It is believed that the spirits have the power to intervene in people’s lives who work to connect the sangoma to the spirits that are acting in a manner to cause affliction.

For example, a crab could be invoked as a mediator between the human world and the world of spirit. This is because crabs are able to transition seamlessly from living on land to submerged in water.

Ngoma is thought to bring harmony between the battling helping and harming spirits which reside in the human body, thereby relieving the patient’s suffering.

To communicate with the ancestors, a sangoma may burn incense (like impepho) or offer animal sacrifices. Snuff is also used as part of prayer.

Healing Practices

The end goal for a sangoma during healing is to create balance and peace between the patient and any harmful spirits that might be causing their illness or problem. The healer steps in as a mediator between the patient and the afterlife in order to help make things right again.

Appeasing the spirits can be done through atonement rituals such as divination, purification, or animal sacrifice.

After the sangoma throws the bones as part of a divination ritual, they interpret the results to divine advice from ancestors. This is done in lieu of having the ancestor possess them, which can be quite taxing.

A patient will visit the diviner in order to receive help for an existing condition or problem. The sangoma must then diagnostic the issue and find a resolution.

healing in practice
Healing in Practice

Before performing the bone-throwing ritual, the healer should ask for the patient’s name and surname. The ancestors are then called by name, starting with the names of the initiators, followed by the healer’s own ancestors’ names, and finally those of the patient.

When a patient or diviner throws bones on the floor, it may include animal vertebrae, dominoes, dice, coins, shells and stones. Each of these items has a specific significance to human life. For example, a hyena bone signifies a thief and will provide information about stolen objects.

The sangoma or the patient throws the bones but it is really the ancestors who decide how they will land.

Interpreting the Event

The interpretation of this event in relation to the patient’s afflictions, what sort of guidance from their ancestors the patient requires, and how to resolve disharmony is under control of them as well. In a similar way, sangoma’s interpret metaphors that are found in dreams. Whether these be their own dreams or their patients’.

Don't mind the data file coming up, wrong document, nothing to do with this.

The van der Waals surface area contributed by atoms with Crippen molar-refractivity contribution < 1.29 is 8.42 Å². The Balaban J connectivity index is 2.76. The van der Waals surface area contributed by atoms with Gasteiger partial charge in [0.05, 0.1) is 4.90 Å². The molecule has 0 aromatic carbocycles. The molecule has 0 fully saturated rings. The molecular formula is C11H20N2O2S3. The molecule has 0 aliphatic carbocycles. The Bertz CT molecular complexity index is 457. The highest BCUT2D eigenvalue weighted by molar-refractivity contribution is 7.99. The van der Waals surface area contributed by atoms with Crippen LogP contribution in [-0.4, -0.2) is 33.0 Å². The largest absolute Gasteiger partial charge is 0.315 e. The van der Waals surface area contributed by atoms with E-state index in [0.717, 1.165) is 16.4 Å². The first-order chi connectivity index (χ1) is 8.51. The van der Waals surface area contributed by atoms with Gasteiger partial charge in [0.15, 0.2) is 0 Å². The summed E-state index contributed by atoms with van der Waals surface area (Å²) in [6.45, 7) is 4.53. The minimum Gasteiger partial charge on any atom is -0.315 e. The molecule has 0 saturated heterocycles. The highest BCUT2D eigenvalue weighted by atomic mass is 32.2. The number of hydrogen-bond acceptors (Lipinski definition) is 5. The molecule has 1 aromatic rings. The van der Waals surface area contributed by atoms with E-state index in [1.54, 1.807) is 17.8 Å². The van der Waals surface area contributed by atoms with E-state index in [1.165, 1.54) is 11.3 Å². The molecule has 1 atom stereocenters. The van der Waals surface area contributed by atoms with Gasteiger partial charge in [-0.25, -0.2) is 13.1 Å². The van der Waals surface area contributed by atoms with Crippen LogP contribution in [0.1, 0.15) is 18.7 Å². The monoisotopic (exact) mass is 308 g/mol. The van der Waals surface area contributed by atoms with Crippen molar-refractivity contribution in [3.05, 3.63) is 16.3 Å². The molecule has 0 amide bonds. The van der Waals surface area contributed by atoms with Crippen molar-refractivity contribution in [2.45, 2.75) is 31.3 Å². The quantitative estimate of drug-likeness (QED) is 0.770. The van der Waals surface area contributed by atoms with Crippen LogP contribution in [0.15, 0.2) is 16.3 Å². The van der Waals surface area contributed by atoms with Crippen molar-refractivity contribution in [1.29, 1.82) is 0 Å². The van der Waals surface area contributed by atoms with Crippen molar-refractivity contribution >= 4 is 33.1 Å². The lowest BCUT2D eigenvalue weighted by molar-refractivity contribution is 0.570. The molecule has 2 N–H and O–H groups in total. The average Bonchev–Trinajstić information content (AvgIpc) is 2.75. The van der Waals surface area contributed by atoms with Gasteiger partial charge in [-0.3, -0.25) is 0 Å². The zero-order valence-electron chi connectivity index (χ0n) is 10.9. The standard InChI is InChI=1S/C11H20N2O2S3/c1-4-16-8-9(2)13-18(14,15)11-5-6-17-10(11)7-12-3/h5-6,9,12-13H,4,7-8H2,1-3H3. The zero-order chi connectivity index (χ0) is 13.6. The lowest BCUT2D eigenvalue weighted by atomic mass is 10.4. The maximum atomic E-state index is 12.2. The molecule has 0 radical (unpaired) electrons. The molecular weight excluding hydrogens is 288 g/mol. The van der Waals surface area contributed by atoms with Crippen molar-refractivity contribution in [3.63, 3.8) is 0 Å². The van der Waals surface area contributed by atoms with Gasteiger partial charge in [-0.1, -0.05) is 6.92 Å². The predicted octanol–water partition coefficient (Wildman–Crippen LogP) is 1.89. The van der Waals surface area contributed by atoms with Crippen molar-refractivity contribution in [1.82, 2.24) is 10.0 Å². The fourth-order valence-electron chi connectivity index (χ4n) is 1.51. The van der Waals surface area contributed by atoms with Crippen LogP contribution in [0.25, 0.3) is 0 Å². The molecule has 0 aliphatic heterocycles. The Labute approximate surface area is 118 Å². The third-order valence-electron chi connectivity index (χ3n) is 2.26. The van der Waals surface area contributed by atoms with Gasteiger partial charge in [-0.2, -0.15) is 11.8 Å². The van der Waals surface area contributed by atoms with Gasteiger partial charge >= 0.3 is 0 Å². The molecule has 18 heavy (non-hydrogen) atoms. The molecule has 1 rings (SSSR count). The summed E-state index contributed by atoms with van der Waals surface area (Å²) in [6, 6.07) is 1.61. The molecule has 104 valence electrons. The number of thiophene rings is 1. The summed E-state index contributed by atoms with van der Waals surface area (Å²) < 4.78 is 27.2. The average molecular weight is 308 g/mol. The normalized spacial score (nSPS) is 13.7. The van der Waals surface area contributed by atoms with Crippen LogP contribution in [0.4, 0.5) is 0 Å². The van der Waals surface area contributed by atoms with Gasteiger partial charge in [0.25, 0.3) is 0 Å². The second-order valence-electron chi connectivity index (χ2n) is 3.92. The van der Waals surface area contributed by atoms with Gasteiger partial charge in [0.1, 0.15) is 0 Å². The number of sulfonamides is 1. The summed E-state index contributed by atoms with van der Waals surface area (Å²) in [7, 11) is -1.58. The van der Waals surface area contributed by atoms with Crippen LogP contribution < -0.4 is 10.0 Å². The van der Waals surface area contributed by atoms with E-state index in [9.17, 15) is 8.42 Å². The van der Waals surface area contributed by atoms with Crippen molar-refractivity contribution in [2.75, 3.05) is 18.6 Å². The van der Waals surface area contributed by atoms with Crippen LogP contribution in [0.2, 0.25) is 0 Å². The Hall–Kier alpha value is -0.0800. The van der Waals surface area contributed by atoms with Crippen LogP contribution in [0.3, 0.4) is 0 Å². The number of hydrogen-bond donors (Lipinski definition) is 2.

After coming to an understanding of the problem with the patient and receiving their agreement, the diviner must ask the ancestors for help through bone throwing.

After consulting the bones, the sangoma will give the patient instructions on a course of medicine. This could involve taking ngoma, seeing a herbalist, or following a Western medicine regimen.

Sangoma Clothes

Sangoma dress code is based on the colors that represent their relationship with the ancestors. Although there is no specific equipment or dress code required in South Africa, each color has a meaning and purpose. Red is often the most common colour worn by a sangoma. Sometimes you’ll see it in modern sangoma dresses.

One characteristic element of the dress code of many sangoma’s is the wearing of a goat’s gallbladder that is tied into the hair at the back of the head.

modern sangoma dresses
Modern Sangoma Dresses

The gallbladder from a goat slaughtered during a sangoma’s graduation is said to “call the ancestors.” This is typically worn around the neck, shoulders, and body along with a cluster of goat horns and bead containers filled with various herbs and medicines. A cow-tail whisk and stick are also common elements of this regalia.

The Sangoma’s whisk, which is a symbol of dignity, is used during dancing and also to sprinkle certain medicines. The Sangoma may wear strips of goatskin taken from the initiation goat as straps that crisscross his/her chest.

1 thought on “Sangoma: Traditional Healer of Southern Africa”

  1. the grace headshot

    Hello Grace,
    I am interested in learning more about Tsonga culture and the Xitsonga language. I was in Limpopo Province last year and will be returning again this year. I wish to acquire more information about the Tsonga in South Africa from sources other than academia. Can you recommend a good book or other info source?

    Thank you,
    Mike Miller